The decline of urban mainline churches is a phenomenon that has been well-documented, if little understood. A contested narrative popular among conservatives holds progressive politics and weak theology responsible for the trend. Theology aside, Salem and Lyndale fit half of the stereotype. The churches are nothing if not progressive.

This morning at Lyndale UCC, a yearly Blessing of the Animals gives the service an environmentalist flavor. Members have brought their pets, dogs and cats and at least one chicken. Early in the service, these animals are brought forward one by one to receive a blessing from pastor Don Portwood. As the service proceeds, the pets occasionally bark, howl, or meow along with congregational singing. Worship for the day culminates in a hymn with verses addressed to Mother Earth, Brother Air, and Sister Water, and ending with the repeated line, “God has joined the web of life.”

The cover of Salem’s worship bulletin features a type treatment of different identities—single, brown, queer, young, recovering, and so on—paired with the promise, “All Are Welcome at Salem—Really.” Opportunities for community action are advertised among both congregations, among them a chance to help OutFront Minnesota defeat an upcoming constitutional amendment denying same-sex couples the right to marry, as well as an opportunity to stand with low-wage workers with the Centro de Trabajadores Unidos in la Lucha (CTUL, Center for Workers United in Struggle).

It’s perhaps this activist ethos that is driving both congregations to hold on at Lyn-Lake, to keep doing ministry in an urban context no matter how difficult. Hopes for the newly renovated sanctuary and ministry center are high. “Our wish is to be a hub for all sorts of different things,” says Salem’s Pastor Jen Nagel. “We want to be a place that can foster community in the neighborhood. We’re just so excited to see where this has gone.”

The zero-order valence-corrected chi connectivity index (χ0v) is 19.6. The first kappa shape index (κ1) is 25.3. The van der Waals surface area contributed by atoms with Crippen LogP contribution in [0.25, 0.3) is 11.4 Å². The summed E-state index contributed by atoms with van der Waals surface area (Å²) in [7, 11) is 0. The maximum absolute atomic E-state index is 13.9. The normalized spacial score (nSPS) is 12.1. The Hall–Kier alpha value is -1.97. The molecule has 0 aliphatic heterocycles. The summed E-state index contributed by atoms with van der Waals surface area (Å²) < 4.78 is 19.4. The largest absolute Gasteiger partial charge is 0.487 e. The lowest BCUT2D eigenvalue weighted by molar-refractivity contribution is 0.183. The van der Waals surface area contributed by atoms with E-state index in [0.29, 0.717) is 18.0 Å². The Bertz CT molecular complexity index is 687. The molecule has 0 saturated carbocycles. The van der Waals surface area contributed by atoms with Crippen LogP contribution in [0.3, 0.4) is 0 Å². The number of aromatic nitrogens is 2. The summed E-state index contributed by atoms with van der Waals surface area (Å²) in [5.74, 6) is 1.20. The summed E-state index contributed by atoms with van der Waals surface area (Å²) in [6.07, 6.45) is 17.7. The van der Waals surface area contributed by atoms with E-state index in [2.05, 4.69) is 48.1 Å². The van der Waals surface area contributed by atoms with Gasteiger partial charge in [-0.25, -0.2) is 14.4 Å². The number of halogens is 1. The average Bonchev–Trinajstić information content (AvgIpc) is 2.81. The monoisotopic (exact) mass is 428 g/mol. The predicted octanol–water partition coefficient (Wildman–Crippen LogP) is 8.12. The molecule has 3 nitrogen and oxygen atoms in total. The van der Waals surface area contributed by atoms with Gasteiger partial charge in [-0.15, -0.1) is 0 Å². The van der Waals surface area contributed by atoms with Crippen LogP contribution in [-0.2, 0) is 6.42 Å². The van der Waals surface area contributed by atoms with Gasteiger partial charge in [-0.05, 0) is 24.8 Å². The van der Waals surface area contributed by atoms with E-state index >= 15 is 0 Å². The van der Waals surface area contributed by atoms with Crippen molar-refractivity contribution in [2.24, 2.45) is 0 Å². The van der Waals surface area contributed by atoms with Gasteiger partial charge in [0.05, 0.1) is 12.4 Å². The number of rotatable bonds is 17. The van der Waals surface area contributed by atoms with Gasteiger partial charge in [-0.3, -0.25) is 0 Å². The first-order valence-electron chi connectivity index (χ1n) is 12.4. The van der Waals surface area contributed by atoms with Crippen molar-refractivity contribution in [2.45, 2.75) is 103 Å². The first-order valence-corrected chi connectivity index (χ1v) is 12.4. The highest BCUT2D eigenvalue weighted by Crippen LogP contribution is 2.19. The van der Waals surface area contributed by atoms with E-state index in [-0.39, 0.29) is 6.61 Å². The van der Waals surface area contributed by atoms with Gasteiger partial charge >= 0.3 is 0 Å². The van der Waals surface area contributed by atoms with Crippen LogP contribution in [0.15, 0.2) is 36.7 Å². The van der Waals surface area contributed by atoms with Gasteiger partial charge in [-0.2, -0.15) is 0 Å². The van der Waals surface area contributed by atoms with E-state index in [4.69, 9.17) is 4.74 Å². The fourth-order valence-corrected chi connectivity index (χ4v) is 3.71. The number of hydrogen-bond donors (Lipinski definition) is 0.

Describing that excitement and the challenges that lay ahead, Nagel echoes the call from some emerging church leaders for Christianity to change and adapt for a new era. “What does it mean to be Christians in this time and place, with what we now know about the Bible and the world?” she asks. “A long time ago, Salem decided to be an English-speaking congregation, to speak the language of the neighborhood rather than German or Norwegian. Today, we still want to speak the language of the neighborhood, to speak the gospel in that language in a culturally relevant way.”

It’s hard to know what you’re looking at with Lyndale UCC and Salem Lutheran, the specter of a certain type of American Christianity’s inexorable decline, or of its imminent rebirth into something newer and more effective. It’s like one of those optical illusions where you can’t tell if you’re seeing a vase or two faces—the picture keeps changing. In fact, the same could be said of many churches in the Twin Cities, emergent or traditional, old or new. Mercy Seat, Solomon’s Porch, and Trinity City Church, unconventional though they may be, aren’t immune to the cruel arithmetic of church membership and budgets. Thriving now, they’re all just a few handfuls of people who decide to do something else with their Sundays away from closing their doors forever.